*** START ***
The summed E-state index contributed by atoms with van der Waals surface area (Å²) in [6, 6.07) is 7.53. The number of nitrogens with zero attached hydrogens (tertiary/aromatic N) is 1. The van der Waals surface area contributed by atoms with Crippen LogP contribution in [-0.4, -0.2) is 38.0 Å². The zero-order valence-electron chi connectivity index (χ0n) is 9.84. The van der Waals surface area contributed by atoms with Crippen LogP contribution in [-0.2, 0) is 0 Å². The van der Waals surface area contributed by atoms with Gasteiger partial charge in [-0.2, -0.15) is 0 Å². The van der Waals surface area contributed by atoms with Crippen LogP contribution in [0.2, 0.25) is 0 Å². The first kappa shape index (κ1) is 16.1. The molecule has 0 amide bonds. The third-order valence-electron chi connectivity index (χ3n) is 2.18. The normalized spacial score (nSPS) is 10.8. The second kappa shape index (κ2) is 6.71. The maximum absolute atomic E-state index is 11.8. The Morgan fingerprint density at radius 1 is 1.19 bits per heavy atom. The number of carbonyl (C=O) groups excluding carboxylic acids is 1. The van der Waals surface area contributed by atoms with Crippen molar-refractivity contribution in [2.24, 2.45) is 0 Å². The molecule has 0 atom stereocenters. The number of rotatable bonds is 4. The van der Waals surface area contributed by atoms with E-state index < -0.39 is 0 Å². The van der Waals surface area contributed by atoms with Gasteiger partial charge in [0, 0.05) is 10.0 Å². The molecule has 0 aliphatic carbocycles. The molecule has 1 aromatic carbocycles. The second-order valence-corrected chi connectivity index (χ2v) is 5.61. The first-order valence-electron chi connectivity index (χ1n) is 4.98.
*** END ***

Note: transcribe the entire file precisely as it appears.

The summed E-state index contributed by atoms with van der Waals surface area (Å²) in [6, 6.07) is 7.53. The number of nitrogens with zero attached hydrogens (tertiary/aromatic N) is 1. The van der Waals surface area contributed by atoms with Crippen LogP contribution in [-0.4, -0.2) is 38.0 Å². The zero-order valence-electron chi connectivity index (χ0n) is 9.84. The van der Waals surface area contributed by atoms with Crippen LogP contribution in [-0.2, 0) is 0 Å². The van der Waals surface area contributed by atoms with Gasteiger partial charge in [-0.2, -0.15) is 0 Å². The van der Waals surface area contributed by atoms with Crippen LogP contribution in [0.2, 0.25) is 0 Å². The first kappa shape index (κ1) is 16.1. The molecule has 0 amide bonds. The third-order valence-electron chi connectivity index (χ3n) is 2.18. The normalized spacial score (nSPS) is 10.8. The second kappa shape index (κ2) is 6.71. The maximum absolute atomic E-state index is 11.8. The Morgan fingerprint density at radius 1 is 1.19 bits per heavy atom. The number of carbonyl (C=O) groups excluding carboxylic acids is 1. The van der Waals surface area contributed by atoms with Crippen molar-refractivity contribution in [2.24, 2.45) is 0 Å². The molecule has 0 atom stereocenters. The number of rotatable bonds is 4. The van der Waals surface area contributed by atoms with E-state index < -0.39 is 0 Å². The van der Waals surface area contributed by atoms with Gasteiger partial charge in [0, 0.05) is 10.0 Å². The molecule has 0 aliphatic carbocycles. The molecule has 1 aromatic carbocycles. The second-order valence-corrected chi connectivity index (χ2v) is 5.61. The first-order valence-electron chi connectivity index (χ1n) is 4.98.